Most managers will realize that a conversation said in public is... public! For the most part, assume that if the conversation is truly private, it will be said out of your hearing range. While they may not have an explicit goal of making news public, you can reasonably assume that anything discussed so publicly is OK to listen to.

Participation is generally fine...

... but make clear you are participating. In a cube environment, I've often seen this done by rolling one's chair out of one's cube and sticking one's head out. Or drifting over to the office with the open door. Or just rotating in one's chair so it's clear you're taking part or aware of the conversation. It's just body language, but it changes you from "listening in" to taking part in a conversation.


A quick 10 minutes here there or there - even about something only tangential to your work - is fine. If this conversation is something that happens multiple times a day, or for an hour or more - then limit your participation. You don't have to block your ears, but your primary job is doing your individual contributor assignment, not chatting for hours a day with management. Prioritize your time accordingly.

When conversations are long, I still see so problem to listening to "Management Radio" - basically tune in the way you'd tune into a news broadcast while continuing to focus on your work. Just don't let it be a major distraction. If it becomes something that changes your productivity radically, look into sound blocking options - different folks deal differently with this sort of distraction.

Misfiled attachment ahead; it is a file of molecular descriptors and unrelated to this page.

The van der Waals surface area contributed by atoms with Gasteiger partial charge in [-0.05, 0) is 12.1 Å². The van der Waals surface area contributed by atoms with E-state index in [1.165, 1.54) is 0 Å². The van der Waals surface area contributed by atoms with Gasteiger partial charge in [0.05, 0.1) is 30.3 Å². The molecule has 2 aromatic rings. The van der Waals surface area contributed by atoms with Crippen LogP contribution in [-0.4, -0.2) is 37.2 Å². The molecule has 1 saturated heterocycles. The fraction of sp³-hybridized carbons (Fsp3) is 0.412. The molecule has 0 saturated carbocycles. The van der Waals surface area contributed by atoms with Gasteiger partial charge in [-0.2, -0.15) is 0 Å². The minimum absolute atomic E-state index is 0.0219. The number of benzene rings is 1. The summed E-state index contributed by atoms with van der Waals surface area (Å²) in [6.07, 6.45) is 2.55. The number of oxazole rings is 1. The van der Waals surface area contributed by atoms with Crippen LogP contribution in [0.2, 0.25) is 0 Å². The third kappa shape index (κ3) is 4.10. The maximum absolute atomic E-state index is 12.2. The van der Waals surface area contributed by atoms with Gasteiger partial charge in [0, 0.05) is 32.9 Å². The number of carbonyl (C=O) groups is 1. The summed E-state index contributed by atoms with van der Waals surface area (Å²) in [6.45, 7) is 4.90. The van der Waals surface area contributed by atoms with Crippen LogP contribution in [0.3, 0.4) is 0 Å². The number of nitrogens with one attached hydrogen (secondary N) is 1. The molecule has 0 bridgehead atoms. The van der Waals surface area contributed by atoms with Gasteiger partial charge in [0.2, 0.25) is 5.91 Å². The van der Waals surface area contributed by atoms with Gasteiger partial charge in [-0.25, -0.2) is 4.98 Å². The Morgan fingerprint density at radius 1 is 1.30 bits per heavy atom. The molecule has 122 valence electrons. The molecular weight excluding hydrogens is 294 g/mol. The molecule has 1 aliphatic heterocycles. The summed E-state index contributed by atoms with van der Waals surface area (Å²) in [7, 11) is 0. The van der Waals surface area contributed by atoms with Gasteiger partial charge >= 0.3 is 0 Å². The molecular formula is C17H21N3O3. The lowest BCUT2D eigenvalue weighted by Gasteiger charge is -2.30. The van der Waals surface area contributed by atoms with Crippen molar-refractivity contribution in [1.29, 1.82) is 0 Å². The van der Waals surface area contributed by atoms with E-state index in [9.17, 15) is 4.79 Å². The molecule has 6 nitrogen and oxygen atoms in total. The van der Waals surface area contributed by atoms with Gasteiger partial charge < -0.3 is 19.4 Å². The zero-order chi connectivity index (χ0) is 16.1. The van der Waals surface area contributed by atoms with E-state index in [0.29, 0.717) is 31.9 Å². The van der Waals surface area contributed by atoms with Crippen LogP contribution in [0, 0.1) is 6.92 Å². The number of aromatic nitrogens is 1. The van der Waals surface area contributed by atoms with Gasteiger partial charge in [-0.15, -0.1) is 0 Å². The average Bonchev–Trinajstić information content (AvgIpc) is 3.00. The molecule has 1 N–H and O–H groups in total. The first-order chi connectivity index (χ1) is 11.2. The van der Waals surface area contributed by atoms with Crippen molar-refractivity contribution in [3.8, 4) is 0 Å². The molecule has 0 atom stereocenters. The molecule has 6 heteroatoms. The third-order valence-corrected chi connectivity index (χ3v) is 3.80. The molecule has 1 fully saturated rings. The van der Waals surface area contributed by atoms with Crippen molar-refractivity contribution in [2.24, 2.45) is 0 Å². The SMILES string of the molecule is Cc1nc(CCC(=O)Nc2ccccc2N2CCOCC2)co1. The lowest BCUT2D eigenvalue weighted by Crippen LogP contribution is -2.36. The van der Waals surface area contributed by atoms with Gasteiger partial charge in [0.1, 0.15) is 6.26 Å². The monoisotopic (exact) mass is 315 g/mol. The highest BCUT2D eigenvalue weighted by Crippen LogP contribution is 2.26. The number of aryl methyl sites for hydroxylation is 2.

Test the waters

Piping up occasionally with a question or a comment should be fine - particularly when it is politely voiced ("Pardon me... I couldn't help hearing the idea that... I have a question/idea..."). But tune into the body language. You'll be able to see pretty quickly what the reaction is. Be aware that you're a new comer here, and you may be making suggestions that have been tried before, or speaking from a lack of knowledge - so it doesn't hurt to start with asking questions.

It's also good to try to judge whether the discussion is a quick check in, or a longer debate/brainstorming session. If the two managers/leaders seem hurried and terse, this is probably not the best time to chime in. If they've been at it for 10-15 minutes and don't seem to be in a hurry, it may be your best chance.

Some cases good and bad

I worked for years in a cube environment with the sort of semi-privacy that becomes a way of life. Some of the best and worst of my coworkers comes out in these sorts of conversations. Here's some examples:

  • Good case - the water cooler case - often it's referred to as chats around the water cooler. In my case, myself and my parellel lead for the other discipline were seated across from each other and would have open coversastions across the hallway. The whole team could hear us, but were welcome to ignore us. Whenever possible/necessary, we'd be having discussions about design and implementation, and anyone was welcome to chime in - the product was complicated enough that 75% of the time, 75% of the team would be impacted by any decision. We'd be sure to communicate final decisions in writing, but ad hoc discussions contributed greatly to gelling the vision.